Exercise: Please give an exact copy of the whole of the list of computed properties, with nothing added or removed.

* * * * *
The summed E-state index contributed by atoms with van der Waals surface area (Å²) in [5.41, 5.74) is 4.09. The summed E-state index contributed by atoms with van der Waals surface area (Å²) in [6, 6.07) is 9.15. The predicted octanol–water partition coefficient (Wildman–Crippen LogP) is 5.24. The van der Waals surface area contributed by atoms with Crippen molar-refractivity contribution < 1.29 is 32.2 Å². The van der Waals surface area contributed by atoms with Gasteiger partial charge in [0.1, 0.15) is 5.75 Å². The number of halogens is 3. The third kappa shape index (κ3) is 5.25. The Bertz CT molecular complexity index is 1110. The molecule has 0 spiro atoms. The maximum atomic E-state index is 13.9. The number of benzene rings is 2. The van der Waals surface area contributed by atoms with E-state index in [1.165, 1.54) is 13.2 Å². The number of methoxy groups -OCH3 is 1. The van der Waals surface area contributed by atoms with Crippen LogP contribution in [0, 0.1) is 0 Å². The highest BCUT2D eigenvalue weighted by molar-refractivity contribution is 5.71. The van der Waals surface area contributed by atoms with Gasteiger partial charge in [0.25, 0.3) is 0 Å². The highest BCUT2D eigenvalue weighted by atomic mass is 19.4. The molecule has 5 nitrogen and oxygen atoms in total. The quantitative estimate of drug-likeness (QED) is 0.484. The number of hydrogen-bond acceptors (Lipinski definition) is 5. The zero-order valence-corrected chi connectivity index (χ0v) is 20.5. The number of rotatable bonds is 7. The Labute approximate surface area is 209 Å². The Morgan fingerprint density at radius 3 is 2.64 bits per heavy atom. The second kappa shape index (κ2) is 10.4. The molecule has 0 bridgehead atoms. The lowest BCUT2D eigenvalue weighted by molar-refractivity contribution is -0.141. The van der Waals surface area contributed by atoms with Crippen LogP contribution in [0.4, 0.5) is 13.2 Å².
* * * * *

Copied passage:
The summed E-state index contributed by atoms with van der Waals surface area (Å²) in [5.41, 5.74) is 4.09. The summed E-state index contributed by atoms with van der Waals surface area (Å²) in [6, 6.07) is 9.15. The predicted octanol–water partition coefficient (Wildman–Crippen LogP) is 5.24. The van der Waals surface area contributed by atoms with Crippen molar-refractivity contribution < 1.29 is 32.2 Å². The van der Waals surface area contributed by atoms with Gasteiger partial charge in [0.1, 0.15) is 5.75 Å². The number of halogens is 3. The third kappa shape index (κ3) is 5.25. The Bertz CT molecular complexity index is 1110. The molecule has 0 spiro atoms. The maximum atomic E-state index is 13.9. The number of benzene rings is 2. The van der Waals surface area contributed by atoms with E-state index in [1.165, 1.54) is 13.2 Å². The number of methoxy groups -OCH3 is 1. The van der Waals surface area contributed by atoms with Crippen LogP contribution in [0, 0.1) is 0 Å². The highest BCUT2D eigenvalue weighted by molar-refractivity contribution is 5.71. The van der Waals surface area contributed by atoms with Gasteiger partial charge in [0.25, 0.3) is 0 Å². The highest BCUT2D eigenvalue weighted by atomic mass is 19.4. The molecule has 5 nitrogen and oxygen atoms in total. The quantitative estimate of drug-likeness (QED) is 0.484. The number of hydrogen-bond acceptors (Lipinski definition) is 5. The zero-order valence-corrected chi connectivity index (χ0v) is 20.5. The number of rotatable bonds is 7. The Labute approximate surface area is 209 Å². The Morgan fingerprint density at radius 3 is 2.64 bits per heavy atom. The second kappa shape index (κ2) is 10.4. The molecule has 0 bridgehead atoms. The lowest BCUT2D eigenvalue weighted by molar-refractivity contribution is -0.141. The van der Waals surface area contributed by atoms with Crippen LogP contribution in [0.4, 0.5) is 13.2 Å².